The UK Information Commissioner’s Office published guidance yesterday which confirms that information held by public authority employees in their private e-mail accounts and in SMS messages which relates to the official business of the public authority may be the subject of freedom of information requests.
This is because such information would be considered as being held by the employee on behalf of the public authority. While the guidance relates to the UK Freedom of Information Act 2000, it is of equal relevance north of the border where the relevant legislation is the Freedom of Information (Scotland) Act 2002.
The guidance provides that where a public authority receives an FoI request, it must consider all locations where the requested information may be held, which may include its employees’ private e-mail accounts and SMS messages stored on employees’ mobile devices (the latter is more likely to be the case where employees have been provided with such mobile devices as part of their employment).
Before a public authority asks employees to carry out searches of their private e-mail accounts and mobile devices, it should consider:
- the focus of the request
- the subject matter of the information
- whether the information was sent to an individual in a work or personal capacity
- if a private means of communication was used because no official channel was available or was not appropriate at the time (this may be the case because of the sensitive nature of the matter)
Public authorities should keep records of any such action taken to ensure they are able to show that appropriate searches have been undertaken in response to the request, particularly if its handling of the request is subsequently subject to scrutiny by the Information Commissioner.
The guidance also provides a useful reminder to public authorities that concealing information with the intention of preventing its disclosure in response to an FoI request is an offence under the 2000 Act (and also the 2002 Act). Public authority employees should therefore exercise caution before deleting e-mails and SMS messages in their private e-mail accounts and mobile devices, respectively. To get round this, the guidance suggests that, when conducting official business from their private e-mail accounts, public authority employees should copy the correspondence to their official e-mail addresses (if appropriate) to ensure that a record is maintained on the public authority’s systems. Guidance to employees on such issues should be included in a public authority’s records management policy.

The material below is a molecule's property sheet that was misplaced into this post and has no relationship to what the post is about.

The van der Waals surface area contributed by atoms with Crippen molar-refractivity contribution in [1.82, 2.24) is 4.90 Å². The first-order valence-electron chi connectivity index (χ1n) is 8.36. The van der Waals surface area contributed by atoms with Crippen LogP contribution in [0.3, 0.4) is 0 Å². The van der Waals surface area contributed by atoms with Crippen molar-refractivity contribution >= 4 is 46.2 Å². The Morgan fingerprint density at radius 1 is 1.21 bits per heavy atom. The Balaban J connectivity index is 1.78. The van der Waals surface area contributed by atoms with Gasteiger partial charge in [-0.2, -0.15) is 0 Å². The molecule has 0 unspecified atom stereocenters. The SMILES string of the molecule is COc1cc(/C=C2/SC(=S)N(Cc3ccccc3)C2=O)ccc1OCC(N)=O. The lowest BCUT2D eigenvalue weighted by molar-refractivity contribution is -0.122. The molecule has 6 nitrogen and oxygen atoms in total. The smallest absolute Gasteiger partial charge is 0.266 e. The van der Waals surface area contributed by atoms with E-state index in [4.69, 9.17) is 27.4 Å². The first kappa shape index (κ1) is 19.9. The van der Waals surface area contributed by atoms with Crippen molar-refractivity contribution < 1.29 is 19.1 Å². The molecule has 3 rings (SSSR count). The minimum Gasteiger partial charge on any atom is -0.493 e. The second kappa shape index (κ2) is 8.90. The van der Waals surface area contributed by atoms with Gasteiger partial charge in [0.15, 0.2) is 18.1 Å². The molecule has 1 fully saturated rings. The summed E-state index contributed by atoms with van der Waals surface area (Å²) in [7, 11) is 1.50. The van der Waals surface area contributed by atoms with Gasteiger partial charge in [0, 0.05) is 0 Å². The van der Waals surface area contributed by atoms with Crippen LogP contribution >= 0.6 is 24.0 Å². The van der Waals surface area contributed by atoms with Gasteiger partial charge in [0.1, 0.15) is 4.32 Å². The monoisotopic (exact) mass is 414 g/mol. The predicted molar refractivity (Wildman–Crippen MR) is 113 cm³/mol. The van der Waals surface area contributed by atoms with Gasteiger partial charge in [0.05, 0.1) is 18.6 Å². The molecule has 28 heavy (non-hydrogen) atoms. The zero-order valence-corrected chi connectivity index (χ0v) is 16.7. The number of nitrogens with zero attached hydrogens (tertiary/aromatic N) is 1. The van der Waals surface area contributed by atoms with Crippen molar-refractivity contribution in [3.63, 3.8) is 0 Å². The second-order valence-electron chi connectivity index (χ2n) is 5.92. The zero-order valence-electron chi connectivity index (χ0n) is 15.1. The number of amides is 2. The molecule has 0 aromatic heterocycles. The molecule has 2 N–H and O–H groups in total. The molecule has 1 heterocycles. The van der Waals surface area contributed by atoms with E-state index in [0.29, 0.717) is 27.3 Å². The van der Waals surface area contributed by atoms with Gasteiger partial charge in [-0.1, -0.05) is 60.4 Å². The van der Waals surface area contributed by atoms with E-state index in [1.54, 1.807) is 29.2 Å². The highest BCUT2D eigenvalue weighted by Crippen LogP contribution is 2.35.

While the subject matter of the guidance should not come as a surprise to public authorities, particularly in light of the broad definition of information contained in both theUKand Scottish Freedom of Information Acts, it is likely it will give rise to an increase in the number of FoI requests for such information. Public authorities should therefore update their records management policies and provide training to their employees to ensure they are aware that any information relating to official business contained within their private e-mail accounts and within SMS messages stored in their mobile devices may be the subject of an FoI request and disclosed – unless, of course, an exemption from disclosure applies.